There is something immensely unique about the practice of yoga. It has the incredible ability to clear us out, reboot us, get rid of many internal blocks that are in the way of our lives. It quiets the mind, relaxes us and it strengthen the body and gets us in great shape. Those are a lot of benefits all wrapped up into one practice and I think a lot of people are catching on to this ‘feel good’ lifestyle that is so accessible to just about everyone these days.
PhotoCredits: Robert Sturman
Can you explain the difference you see in people who are into Yoga and those who are not into it?
Ultimately, beyond all those postures, there really is one aspect of yoga that I am concerned with – and that is whether a person is kind or not. I do think that there is a level of mindfulness that occurs when one practices and is around mindful people. But, like anything, all types of people make up everything.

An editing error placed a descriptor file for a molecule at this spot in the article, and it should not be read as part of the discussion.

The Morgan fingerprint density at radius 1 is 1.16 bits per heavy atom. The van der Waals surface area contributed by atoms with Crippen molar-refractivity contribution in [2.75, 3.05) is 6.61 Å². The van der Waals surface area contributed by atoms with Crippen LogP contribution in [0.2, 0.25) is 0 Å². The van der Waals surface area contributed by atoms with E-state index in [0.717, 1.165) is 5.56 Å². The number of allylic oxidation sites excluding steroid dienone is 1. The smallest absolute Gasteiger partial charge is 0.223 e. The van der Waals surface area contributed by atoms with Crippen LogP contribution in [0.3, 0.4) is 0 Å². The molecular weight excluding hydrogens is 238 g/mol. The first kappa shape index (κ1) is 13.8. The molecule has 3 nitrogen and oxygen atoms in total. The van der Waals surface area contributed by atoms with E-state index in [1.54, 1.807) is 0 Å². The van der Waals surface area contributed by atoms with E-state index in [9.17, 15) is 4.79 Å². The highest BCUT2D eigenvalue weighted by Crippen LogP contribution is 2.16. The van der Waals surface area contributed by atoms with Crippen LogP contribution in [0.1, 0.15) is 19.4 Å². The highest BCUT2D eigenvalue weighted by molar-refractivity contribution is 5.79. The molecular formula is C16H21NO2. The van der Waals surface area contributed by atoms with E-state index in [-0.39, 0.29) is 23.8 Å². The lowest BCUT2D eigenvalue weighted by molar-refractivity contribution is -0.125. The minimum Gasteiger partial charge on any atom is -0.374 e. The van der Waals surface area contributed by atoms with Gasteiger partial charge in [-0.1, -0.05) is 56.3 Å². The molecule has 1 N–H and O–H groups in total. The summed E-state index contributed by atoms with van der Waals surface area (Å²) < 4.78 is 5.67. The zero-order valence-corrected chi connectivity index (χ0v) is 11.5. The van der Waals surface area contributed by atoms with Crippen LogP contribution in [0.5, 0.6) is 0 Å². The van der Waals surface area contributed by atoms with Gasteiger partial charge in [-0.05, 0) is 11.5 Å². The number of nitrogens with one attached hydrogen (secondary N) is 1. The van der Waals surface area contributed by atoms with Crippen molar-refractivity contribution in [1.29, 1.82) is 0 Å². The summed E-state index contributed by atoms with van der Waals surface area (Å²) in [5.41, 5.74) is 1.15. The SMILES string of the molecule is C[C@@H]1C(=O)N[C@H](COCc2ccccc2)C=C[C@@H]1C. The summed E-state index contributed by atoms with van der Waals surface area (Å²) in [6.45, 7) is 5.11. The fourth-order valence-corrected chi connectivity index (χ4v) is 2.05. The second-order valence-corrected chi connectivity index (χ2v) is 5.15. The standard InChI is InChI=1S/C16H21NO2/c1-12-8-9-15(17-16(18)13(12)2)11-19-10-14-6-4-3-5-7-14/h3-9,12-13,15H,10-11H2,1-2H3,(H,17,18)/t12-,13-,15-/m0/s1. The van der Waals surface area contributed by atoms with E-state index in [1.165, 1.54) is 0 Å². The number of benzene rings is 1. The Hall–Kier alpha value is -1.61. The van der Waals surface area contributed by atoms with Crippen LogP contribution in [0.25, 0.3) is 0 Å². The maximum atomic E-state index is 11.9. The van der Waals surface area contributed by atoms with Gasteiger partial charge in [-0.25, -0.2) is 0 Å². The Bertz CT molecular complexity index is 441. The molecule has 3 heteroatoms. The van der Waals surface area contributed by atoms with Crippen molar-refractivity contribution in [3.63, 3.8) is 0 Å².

However, one of the things that I do is I photograph yoga in prison on a regular basis. The first time I went into prison, I sat down with the warden and we spoke, and one of the things she said that I will always remember, because it was so simple and so profound: “I’ve noticed that the guys who do yoga make better choices.” End of story.
How has yoga changed you as a person and as a better photographer?
Yoga taught me how to be still. As a photographer, yoga has helped me become more balanced. There is a yoga of seeing, or photography, that I like to consider while I am working. Seeing as an artist is essential. Slowing down and enjoying what I am seeing. I do not subscribe to the concept that if I click the shutter a hundred times, I will most likely get a great shot. I prefer to be much more precise and give myself permission to stop, breathe, see, enjoy, press the shutter and then move on. Moving on in the knowingness that I experienced that moment and I was fully immersed and naturally captured what I was seeing. This way of shooting feels right to me.
PhotoCredits: Robert Sturman
How do you go about shooting Yoga poses?